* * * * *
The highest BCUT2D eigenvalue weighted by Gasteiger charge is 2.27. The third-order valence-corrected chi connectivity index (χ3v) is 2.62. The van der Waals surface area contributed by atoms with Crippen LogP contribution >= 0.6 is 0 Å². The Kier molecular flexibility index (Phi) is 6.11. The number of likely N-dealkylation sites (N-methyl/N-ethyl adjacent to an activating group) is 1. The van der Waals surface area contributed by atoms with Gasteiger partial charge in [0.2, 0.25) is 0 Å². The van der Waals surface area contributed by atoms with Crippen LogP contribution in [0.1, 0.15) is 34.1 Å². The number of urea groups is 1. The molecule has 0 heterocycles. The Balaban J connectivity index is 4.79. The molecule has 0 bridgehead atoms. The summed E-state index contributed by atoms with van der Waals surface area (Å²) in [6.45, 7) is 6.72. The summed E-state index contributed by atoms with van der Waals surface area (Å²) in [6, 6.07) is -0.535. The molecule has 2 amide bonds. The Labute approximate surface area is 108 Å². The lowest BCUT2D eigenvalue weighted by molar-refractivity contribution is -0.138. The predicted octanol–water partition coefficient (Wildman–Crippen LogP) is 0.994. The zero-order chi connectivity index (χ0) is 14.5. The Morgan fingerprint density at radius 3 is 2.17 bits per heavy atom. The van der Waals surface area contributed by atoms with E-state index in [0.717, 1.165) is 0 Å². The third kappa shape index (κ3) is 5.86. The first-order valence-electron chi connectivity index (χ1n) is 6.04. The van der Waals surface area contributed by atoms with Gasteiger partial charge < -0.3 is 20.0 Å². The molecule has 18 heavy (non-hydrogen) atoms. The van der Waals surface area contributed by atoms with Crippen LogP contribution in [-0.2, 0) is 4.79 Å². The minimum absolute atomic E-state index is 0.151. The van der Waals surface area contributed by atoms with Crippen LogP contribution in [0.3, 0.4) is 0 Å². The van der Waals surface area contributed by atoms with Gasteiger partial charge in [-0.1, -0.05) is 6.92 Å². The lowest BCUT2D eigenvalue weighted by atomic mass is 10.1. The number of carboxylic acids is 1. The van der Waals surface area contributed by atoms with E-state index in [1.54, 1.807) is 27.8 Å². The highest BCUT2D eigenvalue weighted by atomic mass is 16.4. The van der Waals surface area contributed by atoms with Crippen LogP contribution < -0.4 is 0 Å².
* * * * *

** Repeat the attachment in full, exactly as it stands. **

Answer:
The highest BCUT2D eigenvalue weighted by Gasteiger charge is 2.27. The third-order valence-corrected chi connectivity index (χ3v) is 2.62. The van der Waals surface area contributed by atoms with Crippen LogP contribution >= 0.6 is 0 Å². The Kier molecular flexibility index (Phi) is 6.11. The number of likely N-dealkylation sites (N-methyl/N-ethyl adjacent to an activating group) is 1. The van der Waals surface area contributed by atoms with Gasteiger partial charge in [0.2, 0.25) is 0 Å². The van der Waals surface area contributed by atoms with Crippen LogP contribution in [0.1, 0.15) is 34.1 Å². The number of urea groups is 1. The molecule has 0 heterocycles. The Balaban J connectivity index is 4.79. The molecule has 0 bridgehead atoms. The summed E-state index contributed by atoms with van der Waals surface area (Å²) in [6.45, 7) is 6.72. The summed E-state index contributed by atoms with van der Waals surface area (Å²) in [6, 6.07) is -0.535. The molecule has 2 amide bonds. The Labute approximate surface area is 108 Å². The lowest BCUT2D eigenvalue weighted by molar-refractivity contribution is -0.138. The predicted octanol–water partition coefficient (Wildman–Crippen LogP) is 0.994. The zero-order chi connectivity index (χ0) is 14.5. The Morgan fingerprint density at radius 3 is 2.17 bits per heavy atom. The van der Waals surface area contributed by atoms with E-state index in [0.717, 1.165) is 0 Å². The third kappa shape index (κ3) is 5.86. The first-order valence-electron chi connectivity index (χ1n) is 6.04. The van der Waals surface area contributed by atoms with Gasteiger partial charge < -0.3 is 20.0 Å². The molecule has 18 heavy (non-hydrogen) atoms. The van der Waals surface area contributed by atoms with Crippen LogP contribution in [-0.2, 0) is 4.79 Å². The minimum absolute atomic E-state index is 0.151. The van der Waals surface area contributed by atoms with Crippen LogP contribution in [0.3, 0.4) is 0 Å². The van der Waals surface area contributed by atoms with Gasteiger partial charge in [-0.1, -0.05) is 6.92 Å². The lowest BCUT2D eigenvalue weighted by atomic mass is 10.1. The number of carboxylic acids is 1. The van der Waals surface area contributed by atoms with E-state index in [1.54, 1.807) is 27.8 Å². The highest BCUT2D eigenvalue weighted by atomic mass is 16.4. The van der Waals surface area contributed by atoms with Crippen LogP contribution < -0.4 is 0 Å².